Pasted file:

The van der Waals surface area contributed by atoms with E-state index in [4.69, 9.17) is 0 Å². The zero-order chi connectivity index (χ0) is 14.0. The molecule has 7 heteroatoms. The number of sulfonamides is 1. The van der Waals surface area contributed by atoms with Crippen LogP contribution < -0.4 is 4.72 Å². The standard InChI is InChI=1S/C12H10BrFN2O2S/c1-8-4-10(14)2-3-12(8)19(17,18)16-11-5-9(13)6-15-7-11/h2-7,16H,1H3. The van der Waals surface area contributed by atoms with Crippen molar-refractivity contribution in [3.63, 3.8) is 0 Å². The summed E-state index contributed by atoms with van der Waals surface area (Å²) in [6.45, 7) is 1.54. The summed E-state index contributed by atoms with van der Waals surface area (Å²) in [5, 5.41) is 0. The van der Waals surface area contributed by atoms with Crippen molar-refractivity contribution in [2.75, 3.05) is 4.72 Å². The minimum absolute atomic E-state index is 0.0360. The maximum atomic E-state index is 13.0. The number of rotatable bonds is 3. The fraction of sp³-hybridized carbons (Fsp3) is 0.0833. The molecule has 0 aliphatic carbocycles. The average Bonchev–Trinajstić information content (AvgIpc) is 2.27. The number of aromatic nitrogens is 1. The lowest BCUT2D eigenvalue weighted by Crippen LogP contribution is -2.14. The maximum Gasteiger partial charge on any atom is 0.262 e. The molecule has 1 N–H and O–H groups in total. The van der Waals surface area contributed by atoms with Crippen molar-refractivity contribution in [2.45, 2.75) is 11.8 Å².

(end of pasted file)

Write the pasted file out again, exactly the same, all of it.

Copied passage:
The van der Waals surface area contributed by atoms with E-state index in [4.69, 9.17) is 0 Å². The zero-order chi connectivity index (χ0) is 14.0. The molecule has 7 heteroatoms. The number of sulfonamides is 1. The van der Waals surface area contributed by atoms with Crippen LogP contribution < -0.4 is 4.72 Å². The standard InChI is InChI=1S/C12H10BrFN2O2S/c1-8-4-10(14)2-3-12(8)19(17,18)16-11-5-9(13)6-15-7-11/h2-7,16H,1H3. The van der Waals surface area contributed by atoms with Crippen molar-refractivity contribution in [3.63, 3.8) is 0 Å². The summed E-state index contributed by atoms with van der Waals surface area (Å²) in [6.45, 7) is 1.54. The summed E-state index contributed by atoms with van der Waals surface area (Å²) in [5, 5.41) is 0. The van der Waals surface area contributed by atoms with Crippen molar-refractivity contribution in [2.75, 3.05) is 4.72 Å². The minimum absolute atomic E-state index is 0.0360. The maximum atomic E-state index is 13.0. The number of rotatable bonds is 3. The fraction of sp³-hybridized carbons (Fsp3) is 0.0833. The molecule has 0 aliphatic carbocycles. The average Bonchev–Trinajstić information content (AvgIpc) is 2.27. The number of aromatic nitrogens is 1. The lowest BCUT2D eigenvalue weighted by Crippen LogP contribution is -2.14. The maximum Gasteiger partial charge on any atom is 0.262 e. The molecule has 1 N–H and O–H groups in total. The van der Waals surface area contributed by atoms with Crippen molar-refractivity contribution in [2.45, 2.75) is 11.8 Å².